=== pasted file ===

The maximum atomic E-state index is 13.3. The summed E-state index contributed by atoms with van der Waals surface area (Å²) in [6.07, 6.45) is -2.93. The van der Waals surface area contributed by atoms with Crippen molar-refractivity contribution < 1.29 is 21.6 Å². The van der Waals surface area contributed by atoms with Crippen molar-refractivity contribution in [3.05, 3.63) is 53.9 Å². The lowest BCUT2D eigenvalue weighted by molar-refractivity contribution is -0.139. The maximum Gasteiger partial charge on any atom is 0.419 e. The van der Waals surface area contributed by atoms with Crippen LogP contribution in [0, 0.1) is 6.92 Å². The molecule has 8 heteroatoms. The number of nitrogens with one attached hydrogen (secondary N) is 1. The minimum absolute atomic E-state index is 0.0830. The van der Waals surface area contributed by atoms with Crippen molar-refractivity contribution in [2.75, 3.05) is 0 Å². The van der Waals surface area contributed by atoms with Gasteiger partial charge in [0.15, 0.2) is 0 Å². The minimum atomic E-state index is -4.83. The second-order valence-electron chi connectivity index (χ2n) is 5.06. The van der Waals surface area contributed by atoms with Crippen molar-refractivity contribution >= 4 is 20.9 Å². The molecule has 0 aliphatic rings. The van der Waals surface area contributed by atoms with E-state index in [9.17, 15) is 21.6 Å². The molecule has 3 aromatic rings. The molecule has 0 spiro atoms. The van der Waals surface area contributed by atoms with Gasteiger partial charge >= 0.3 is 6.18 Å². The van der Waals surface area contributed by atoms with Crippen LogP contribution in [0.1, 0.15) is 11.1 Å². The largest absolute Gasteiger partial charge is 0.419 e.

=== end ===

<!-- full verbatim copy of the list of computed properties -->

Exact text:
The maximum atomic E-state index is 13.3. The summed E-state index contributed by atoms with van der Waals surface area (Å²) in [6.07, 6.45) is -2.93. The van der Waals surface area contributed by atoms with Crippen molar-refractivity contribution < 1.29 is 21.6 Å². The van der Waals surface area contributed by atoms with Crippen molar-refractivity contribution in [3.05, 3.63) is 53.9 Å². The lowest BCUT2D eigenvalue weighted by molar-refractivity contribution is -0.139. The maximum Gasteiger partial charge on any atom is 0.419 e. The van der Waals surface area contributed by atoms with Crippen LogP contribution in [0, 0.1) is 6.92 Å². The molecule has 8 heteroatoms. The number of nitrogens with one attached hydrogen (secondary N) is 1. The minimum absolute atomic E-state index is 0.0830. The van der Waals surface area contributed by atoms with Crippen molar-refractivity contribution in [2.75, 3.05) is 0 Å². The van der Waals surface area contributed by atoms with Gasteiger partial charge in [0.15, 0.2) is 0 Å². The minimum atomic E-state index is -4.83. The second-order valence-electron chi connectivity index (χ2n) is 5.06. The van der Waals surface area contributed by atoms with Crippen molar-refractivity contribution >= 4 is 20.9 Å². The molecule has 0 aliphatic rings. The van der Waals surface area contributed by atoms with E-state index in [9.17, 15) is 21.6 Å². The molecule has 3 aromatic rings. The molecule has 0 spiro atoms. The van der Waals surface area contributed by atoms with Gasteiger partial charge >= 0.3 is 6.18 Å². The van der Waals surface area contributed by atoms with Crippen LogP contribution in [0.1, 0.15) is 11.1 Å². The largest absolute Gasteiger partial charge is 0.419 e.